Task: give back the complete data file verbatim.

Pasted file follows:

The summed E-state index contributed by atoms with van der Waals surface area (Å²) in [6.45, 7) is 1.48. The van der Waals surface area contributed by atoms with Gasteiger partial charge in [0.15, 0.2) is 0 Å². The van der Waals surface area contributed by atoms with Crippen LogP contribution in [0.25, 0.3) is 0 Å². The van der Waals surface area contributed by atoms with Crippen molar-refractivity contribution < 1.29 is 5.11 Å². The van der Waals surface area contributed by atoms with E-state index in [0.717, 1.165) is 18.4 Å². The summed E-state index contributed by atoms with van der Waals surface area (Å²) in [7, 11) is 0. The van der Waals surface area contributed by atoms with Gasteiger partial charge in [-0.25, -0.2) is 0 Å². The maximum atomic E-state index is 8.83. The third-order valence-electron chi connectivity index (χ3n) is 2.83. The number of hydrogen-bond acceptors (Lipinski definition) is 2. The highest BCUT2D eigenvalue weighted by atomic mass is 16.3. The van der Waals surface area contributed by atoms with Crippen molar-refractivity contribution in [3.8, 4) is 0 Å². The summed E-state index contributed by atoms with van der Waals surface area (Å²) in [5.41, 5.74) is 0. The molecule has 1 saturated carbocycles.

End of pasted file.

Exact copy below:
The summed E-state index contributed by atoms with van der Waals surface area (Å²) in [6.45, 7) is 1.48. The van der Waals surface area contributed by atoms with Gasteiger partial charge in [0.15, 0.2) is 0 Å². The van der Waals surface area contributed by atoms with Crippen LogP contribution in [0.25, 0.3) is 0 Å². The van der Waals surface area contributed by atoms with Crippen molar-refractivity contribution < 1.29 is 5.11 Å². The van der Waals surface area contributed by atoms with E-state index in [0.717, 1.165) is 18.4 Å². The summed E-state index contributed by atoms with van der Waals surface area (Å²) in [7, 11) is 0. The van der Waals surface area contributed by atoms with Gasteiger partial charge in [-0.25, -0.2) is 0 Å². The maximum atomic E-state index is 8.83. The third-order valence-electron chi connectivity index (χ3n) is 2.83. The number of hydrogen-bond acceptors (Lipinski definition) is 2. The highest BCUT2D eigenvalue weighted by atomic mass is 16.3. The van der Waals surface area contributed by atoms with Crippen molar-refractivity contribution in [3.8, 4) is 0 Å². The summed E-state index contributed by atoms with van der Waals surface area (Å²) in [5.41, 5.74) is 0. The molecule has 1 saturated carbocycles.